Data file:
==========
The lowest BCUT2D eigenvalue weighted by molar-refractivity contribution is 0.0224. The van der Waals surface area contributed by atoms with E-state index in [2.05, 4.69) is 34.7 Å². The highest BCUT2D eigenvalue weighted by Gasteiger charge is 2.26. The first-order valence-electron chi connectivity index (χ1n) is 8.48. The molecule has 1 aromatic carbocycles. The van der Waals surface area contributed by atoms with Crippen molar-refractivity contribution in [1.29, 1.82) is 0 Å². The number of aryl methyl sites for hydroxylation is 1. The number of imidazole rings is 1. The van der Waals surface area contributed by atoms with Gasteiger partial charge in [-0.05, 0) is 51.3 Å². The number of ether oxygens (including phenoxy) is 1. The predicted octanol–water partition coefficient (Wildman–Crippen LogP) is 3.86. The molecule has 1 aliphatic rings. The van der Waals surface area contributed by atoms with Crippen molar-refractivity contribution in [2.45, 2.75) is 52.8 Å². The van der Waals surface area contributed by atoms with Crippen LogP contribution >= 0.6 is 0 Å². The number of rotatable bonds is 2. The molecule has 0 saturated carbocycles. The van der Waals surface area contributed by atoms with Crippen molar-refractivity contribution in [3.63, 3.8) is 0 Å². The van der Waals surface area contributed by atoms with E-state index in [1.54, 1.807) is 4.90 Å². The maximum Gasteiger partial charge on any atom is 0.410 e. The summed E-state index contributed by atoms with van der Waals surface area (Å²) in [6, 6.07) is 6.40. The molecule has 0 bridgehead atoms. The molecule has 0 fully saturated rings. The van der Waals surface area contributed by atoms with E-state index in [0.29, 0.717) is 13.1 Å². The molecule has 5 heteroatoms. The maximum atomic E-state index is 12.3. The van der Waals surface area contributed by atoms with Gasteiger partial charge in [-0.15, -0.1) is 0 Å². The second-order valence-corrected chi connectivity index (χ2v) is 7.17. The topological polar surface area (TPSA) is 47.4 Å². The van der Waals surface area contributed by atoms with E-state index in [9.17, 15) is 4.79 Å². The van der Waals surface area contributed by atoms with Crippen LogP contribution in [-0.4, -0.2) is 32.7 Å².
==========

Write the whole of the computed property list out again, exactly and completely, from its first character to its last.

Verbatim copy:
The lowest BCUT2D eigenvalue weighted by molar-refractivity contribution is 0.0224. The van der Waals surface area contributed by atoms with E-state index in [2.05, 4.69) is 34.7 Å². The highest BCUT2D eigenvalue weighted by Gasteiger charge is 2.26. The first-order valence-electron chi connectivity index (χ1n) is 8.48. The molecule has 1 aromatic carbocycles. The van der Waals surface area contributed by atoms with Crippen molar-refractivity contribution in [1.29, 1.82) is 0 Å². The number of aryl methyl sites for hydroxylation is 1. The number of imidazole rings is 1. The van der Waals surface area contributed by atoms with Gasteiger partial charge in [-0.05, 0) is 51.3 Å². The number of ether oxygens (including phenoxy) is 1. The predicted octanol–water partition coefficient (Wildman–Crippen LogP) is 3.86. The molecule has 1 aliphatic rings. The van der Waals surface area contributed by atoms with Crippen molar-refractivity contribution in [2.45, 2.75) is 52.8 Å². The van der Waals surface area contributed by atoms with Crippen LogP contribution >= 0.6 is 0 Å². The number of rotatable bonds is 2. The molecule has 0 saturated carbocycles. The van der Waals surface area contributed by atoms with Crippen molar-refractivity contribution in [3.63, 3.8) is 0 Å². The van der Waals surface area contributed by atoms with E-state index in [1.54, 1.807) is 4.90 Å². The maximum Gasteiger partial charge on any atom is 0.410 e. The summed E-state index contributed by atoms with van der Waals surface area (Å²) in [6, 6.07) is 6.40. The molecule has 0 bridgehead atoms. The molecule has 0 fully saturated rings. The van der Waals surface area contributed by atoms with E-state index in [0.29, 0.717) is 13.1 Å². The molecule has 5 heteroatoms. The maximum atomic E-state index is 12.3. The van der Waals surface area contributed by atoms with Gasteiger partial charge in [-0.15, -0.1) is 0 Å². The second-order valence-corrected chi connectivity index (χ2v) is 7.17. The topological polar surface area (TPSA) is 47.4 Å². The van der Waals surface area contributed by atoms with E-state index in [9.17, 15) is 4.79 Å². The van der Waals surface area contributed by atoms with Crippen LogP contribution in [-0.4, -0.2) is 32.7 Å².